Outside Looking In.

I recently heard a talk on CD distributed by St Paul’s Outreach Service (you know, the service that sends them out to a mailing list) by an American convert to Orthodoxy called Francis Schaeffer. He seems to be a very eloquent and deeply thoughtful man. On this occasion, he was speaking about his experiences since abandoning Protestantism and joining the Orthodox Church. The whole talk was an eye-opener, for he gives his impressions from the point of view of an objective ‘outsider’ who has come into intimate contact with the Orthodox Christian community. But the thing I want to address today is a comment he made about how many Orthodox Churches there are. Roughly paraphrased, it went something like this:

“Some people complain that the Orthodox are divided along national and cultural lines – the Greeks, the Russians and so on, but I in fact see only two Orthodox Churches. These two churches often exist within the same parish. Most Orthodox people tend to belong to one or the other of the two, but they drift in and out of each of the two.

“The two Orthodox Churches are the “Social Club” Orthodox Church and the “One, only holy catholic and apostolic Church”.

“The first is where people come to Church just because they ‘belong’. In this Church, people to tend to ignore the reality and the importance of the sacraments and the teaching, focussing more on their interactions with others, maintaining their ethnic identity, internal politics, beaurocracy, gossip and so on. This Church is not going to last very long. There are others out there who do ‘social club’ much better than we ever can. They have more money, more resources, and more experience, and they will rob this Church of its members over time.

“But the other Church, the ‘real Church’, is where people appreciate and value the unique mysteries present in the Church, and avail themselves of its power to transform lives. On any given Sunday, in any given parish, you will find members of both these Churches standing shoulder to shoulder in thel liturgy.”

Schaeffer is speaking from the point of view of one who has not grown up inside the Orthodox Church. He has not had the opportunity to develop ‘tolerance’ (in the sense of tolerance to a drug) through over-familiarity. He expresses his amazement at the amazement of life-long Orthodox who cannot understand why he converted. They seem to him to be saying, “You don’t have to be here. Why on earth would you want to join this leper colony?!” Yet those who react like this are the ones who never really use the power of the Church in their lives. They belong to the Social Club Church, and they see him as leaving much better social clubs for an inferior, ethnically based one.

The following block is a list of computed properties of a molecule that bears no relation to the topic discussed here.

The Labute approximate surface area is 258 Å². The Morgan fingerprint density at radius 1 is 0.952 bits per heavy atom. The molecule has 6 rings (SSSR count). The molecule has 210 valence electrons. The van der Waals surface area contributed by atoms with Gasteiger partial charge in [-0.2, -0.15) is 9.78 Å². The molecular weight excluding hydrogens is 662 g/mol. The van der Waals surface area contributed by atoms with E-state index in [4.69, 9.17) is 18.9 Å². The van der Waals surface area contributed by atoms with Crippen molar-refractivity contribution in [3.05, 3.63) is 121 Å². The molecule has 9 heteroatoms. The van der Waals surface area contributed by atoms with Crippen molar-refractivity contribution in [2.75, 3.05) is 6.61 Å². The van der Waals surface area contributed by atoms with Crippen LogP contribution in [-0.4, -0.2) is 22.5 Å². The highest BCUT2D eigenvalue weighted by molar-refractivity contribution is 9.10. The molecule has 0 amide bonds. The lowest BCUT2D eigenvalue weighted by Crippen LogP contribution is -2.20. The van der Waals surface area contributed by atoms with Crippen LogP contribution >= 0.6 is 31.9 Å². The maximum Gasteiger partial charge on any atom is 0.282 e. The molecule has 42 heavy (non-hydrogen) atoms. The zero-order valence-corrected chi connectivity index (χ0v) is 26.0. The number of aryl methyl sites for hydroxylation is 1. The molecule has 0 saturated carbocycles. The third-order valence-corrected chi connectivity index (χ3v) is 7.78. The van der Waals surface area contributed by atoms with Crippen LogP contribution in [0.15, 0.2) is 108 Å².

We have such treasures at our disposal, yet often we need an ‘outsider’ to point them out to us. Hearing Schaeffer speak about the sacrament of confession, how much he has felt the difference that being accountable to someone for his spiritual state has made, and how the Holy Spirit is working to slowly change him through this sacrament made me think of how poorly the ‘life-long’ confessor often benefits from his/her confession. What a pity!

Perhaps our expectations come to be lower? Perhaps we can be too close to see the big picture? Perhaps it is yet another example of the old adage, “Familiarity breeds contempt”, or that one never appreciates a valuable thing until one loses it? I recall working in the Illawarra during my intern year and suddenly feeling acutely the lack of a local Church to go to; suddenly appreciating the immense blessing of weekly Communion when I could no longer get it. I hear many such experiences from our tertiary students who travel to distant places to complete their studies.

Why wait till I lose a precious thing before I appreciate it and benefit fully from it? Why not find that appreciation now? Can you imagine approaching Confession with the expectation of real transformation through the grace of the Holy Spirit combined with your own genuine efforts? Can you imagine approaching Holy Communion in the full understanding of this incredible miracle that occurs weekly before your very eyes? Can you imagine the feeling of walking out of Church carrying Christ in your body, dwelling in Him as He now dwells in you?

Let us not wait to be kicked out of our Father’s house before we realise what we have. Let us not be a Prodigal Son or Daughter. We are rich beyond measure! Let us enter into the joy of our Lord…

Fr Ant

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